detecting an alarm when the physiological parameter reaches a predetermined alarm limit;
escalating the alarm in response to the detecting, wherein the escalating includes conditionally raising priority of the alarm; and
controlling the escalating based on the quality measure.
2. The method according to claim 1, wherein the calculating includes calculating the quality measure based on at least one resource set in a group of resource sets including a first resource set of the at least one physiological signal and a second resource set comprising determination process of the physiological parameter.
3. The method according to claim 1, wherein the controlling includes
using a reduced escalation rate for escalation of the alarm when the quality measure indicates a reduction in the confidence level; and
using a non-reduced escalation rate for escalation of the alarm when the quality measure indicates that the confidence level is devoid of a reduction.
4. The method according to claim 3, wherein the controlling further includes stopping use of the reduced escalation rate and taking the non-reduced escalation rate into use when the physiological parameter crosses a predetermined termination limit.
5. The method according to claim 3, wherein the using the reduced escalation rate includes reducing the escalation rate proportionally to the quality measure.
6. The method according to claim 3, wherein in the controlling further comprises stopping the using the reduced escalation rate when the quality measure reaches a predetermined lower limit.
7. The method according to claim 4, further comprising adjusting the termination limit based on a control parameter representing a general acuity level of the subject, wherein the adjusting includes calculating the termination limit based on the predetermined alarm limit and the control parameter.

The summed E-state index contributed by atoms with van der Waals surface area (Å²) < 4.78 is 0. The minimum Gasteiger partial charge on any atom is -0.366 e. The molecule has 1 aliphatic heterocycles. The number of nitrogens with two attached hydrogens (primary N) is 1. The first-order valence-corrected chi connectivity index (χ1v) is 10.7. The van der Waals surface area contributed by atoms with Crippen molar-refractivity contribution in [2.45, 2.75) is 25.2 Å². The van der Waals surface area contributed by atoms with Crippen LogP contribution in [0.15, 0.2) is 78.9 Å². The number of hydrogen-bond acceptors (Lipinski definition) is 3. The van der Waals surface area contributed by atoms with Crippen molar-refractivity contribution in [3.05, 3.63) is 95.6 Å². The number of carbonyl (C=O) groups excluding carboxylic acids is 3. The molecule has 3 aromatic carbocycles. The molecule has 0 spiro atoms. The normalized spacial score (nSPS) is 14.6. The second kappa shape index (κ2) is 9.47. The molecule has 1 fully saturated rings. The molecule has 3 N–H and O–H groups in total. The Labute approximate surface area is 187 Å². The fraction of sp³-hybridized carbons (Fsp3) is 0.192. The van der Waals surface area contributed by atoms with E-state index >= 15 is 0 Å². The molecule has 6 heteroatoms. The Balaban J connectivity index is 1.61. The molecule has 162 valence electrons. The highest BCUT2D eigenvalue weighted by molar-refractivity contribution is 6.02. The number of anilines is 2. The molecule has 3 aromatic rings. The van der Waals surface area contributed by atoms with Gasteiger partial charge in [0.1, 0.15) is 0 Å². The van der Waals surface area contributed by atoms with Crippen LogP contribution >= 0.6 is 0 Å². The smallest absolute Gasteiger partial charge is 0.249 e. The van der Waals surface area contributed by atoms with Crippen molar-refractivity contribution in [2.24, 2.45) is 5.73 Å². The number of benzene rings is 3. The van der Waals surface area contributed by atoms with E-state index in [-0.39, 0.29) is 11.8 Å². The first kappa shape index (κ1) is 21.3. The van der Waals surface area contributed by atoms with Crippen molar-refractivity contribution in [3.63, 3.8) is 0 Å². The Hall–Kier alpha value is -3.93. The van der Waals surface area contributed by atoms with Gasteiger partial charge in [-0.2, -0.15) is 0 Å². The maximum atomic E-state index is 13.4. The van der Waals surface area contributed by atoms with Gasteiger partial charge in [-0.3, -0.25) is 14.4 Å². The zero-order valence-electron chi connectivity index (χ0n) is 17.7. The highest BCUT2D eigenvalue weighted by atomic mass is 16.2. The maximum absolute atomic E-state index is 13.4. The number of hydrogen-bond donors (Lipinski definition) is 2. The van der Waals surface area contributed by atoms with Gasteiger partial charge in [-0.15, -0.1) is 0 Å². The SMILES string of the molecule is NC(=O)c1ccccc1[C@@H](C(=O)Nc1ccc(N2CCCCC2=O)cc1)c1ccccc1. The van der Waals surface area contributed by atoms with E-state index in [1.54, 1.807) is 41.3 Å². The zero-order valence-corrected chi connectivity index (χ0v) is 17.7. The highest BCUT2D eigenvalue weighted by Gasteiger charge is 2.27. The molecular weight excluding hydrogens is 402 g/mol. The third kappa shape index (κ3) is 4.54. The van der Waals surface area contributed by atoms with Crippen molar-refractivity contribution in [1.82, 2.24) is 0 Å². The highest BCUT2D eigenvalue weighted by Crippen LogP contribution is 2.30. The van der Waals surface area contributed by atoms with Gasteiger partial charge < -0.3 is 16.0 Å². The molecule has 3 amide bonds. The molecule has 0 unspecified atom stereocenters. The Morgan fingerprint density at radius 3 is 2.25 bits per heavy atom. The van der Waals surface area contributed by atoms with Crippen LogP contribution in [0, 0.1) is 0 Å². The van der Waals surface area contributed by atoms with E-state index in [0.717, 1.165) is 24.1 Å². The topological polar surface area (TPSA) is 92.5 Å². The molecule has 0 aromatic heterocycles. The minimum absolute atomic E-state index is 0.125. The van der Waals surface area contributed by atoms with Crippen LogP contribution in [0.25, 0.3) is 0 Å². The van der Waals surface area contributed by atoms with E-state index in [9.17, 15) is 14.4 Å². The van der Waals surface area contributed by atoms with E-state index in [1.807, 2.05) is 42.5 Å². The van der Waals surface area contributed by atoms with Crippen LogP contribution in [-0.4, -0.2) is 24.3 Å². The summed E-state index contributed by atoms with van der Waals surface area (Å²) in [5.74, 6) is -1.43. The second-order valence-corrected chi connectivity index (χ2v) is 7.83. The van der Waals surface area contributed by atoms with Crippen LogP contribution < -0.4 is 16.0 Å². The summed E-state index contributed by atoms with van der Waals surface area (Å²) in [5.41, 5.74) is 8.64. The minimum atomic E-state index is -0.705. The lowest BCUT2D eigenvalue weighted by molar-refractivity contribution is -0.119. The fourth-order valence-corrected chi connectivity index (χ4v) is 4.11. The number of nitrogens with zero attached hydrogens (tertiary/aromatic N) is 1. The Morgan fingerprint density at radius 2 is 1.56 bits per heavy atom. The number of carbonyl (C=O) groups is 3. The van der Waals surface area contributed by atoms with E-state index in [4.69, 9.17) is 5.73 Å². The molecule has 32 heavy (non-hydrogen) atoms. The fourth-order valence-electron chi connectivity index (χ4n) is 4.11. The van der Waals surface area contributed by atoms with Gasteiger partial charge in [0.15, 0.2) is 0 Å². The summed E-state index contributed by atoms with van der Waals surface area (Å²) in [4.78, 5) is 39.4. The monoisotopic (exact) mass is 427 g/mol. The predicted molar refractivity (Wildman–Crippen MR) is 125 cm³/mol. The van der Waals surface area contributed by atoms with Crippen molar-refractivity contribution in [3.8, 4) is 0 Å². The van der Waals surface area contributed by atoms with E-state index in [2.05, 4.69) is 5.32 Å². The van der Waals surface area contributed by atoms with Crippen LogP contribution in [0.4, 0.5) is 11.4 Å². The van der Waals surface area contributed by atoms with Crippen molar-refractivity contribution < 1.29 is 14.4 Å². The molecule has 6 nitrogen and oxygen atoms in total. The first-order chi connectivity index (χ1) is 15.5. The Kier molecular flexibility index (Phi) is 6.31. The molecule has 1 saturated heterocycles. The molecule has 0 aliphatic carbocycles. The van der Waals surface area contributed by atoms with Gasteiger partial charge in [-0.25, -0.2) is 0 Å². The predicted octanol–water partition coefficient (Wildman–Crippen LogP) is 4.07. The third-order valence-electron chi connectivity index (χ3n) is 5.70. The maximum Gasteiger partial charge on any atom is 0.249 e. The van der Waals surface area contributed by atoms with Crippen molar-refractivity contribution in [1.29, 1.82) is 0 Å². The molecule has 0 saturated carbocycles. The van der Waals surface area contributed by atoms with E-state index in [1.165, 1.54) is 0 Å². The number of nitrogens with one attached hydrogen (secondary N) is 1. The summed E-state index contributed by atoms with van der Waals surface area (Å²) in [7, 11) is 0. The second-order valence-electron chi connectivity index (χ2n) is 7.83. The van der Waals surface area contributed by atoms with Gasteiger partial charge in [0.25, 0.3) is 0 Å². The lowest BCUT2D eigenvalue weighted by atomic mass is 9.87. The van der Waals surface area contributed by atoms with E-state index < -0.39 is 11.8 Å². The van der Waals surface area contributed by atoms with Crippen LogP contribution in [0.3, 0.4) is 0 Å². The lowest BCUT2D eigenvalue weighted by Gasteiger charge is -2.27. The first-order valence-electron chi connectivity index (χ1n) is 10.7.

8. The method according to claim 1, further comprising informing a caregiver of the alarm, wherein the alarm is a low priority alarm.
9. The method according to claim 1, wherein the controlling includes adjusting increment rate of an escalation counter based on the quality measure.
10. A physiological monitoring apparatus comprising:
a confidence determination unit configured to calculate a quality measure for a physiological parameter, the quality measure being indicative of confidence level of the physiological parameter, wherein the physiological parameter is determined based on at least one physiological signal acquired from a subject;
an alarm detection unit configured to detect an alarm when the physiological parameter reaches a predetermined alarm limit;
an alarm escalation unit configured to escalate the alarm and to conditionally raise priority of the alarm; and
an escalation control unit configured to control escalation of the alarm based on the quality measure.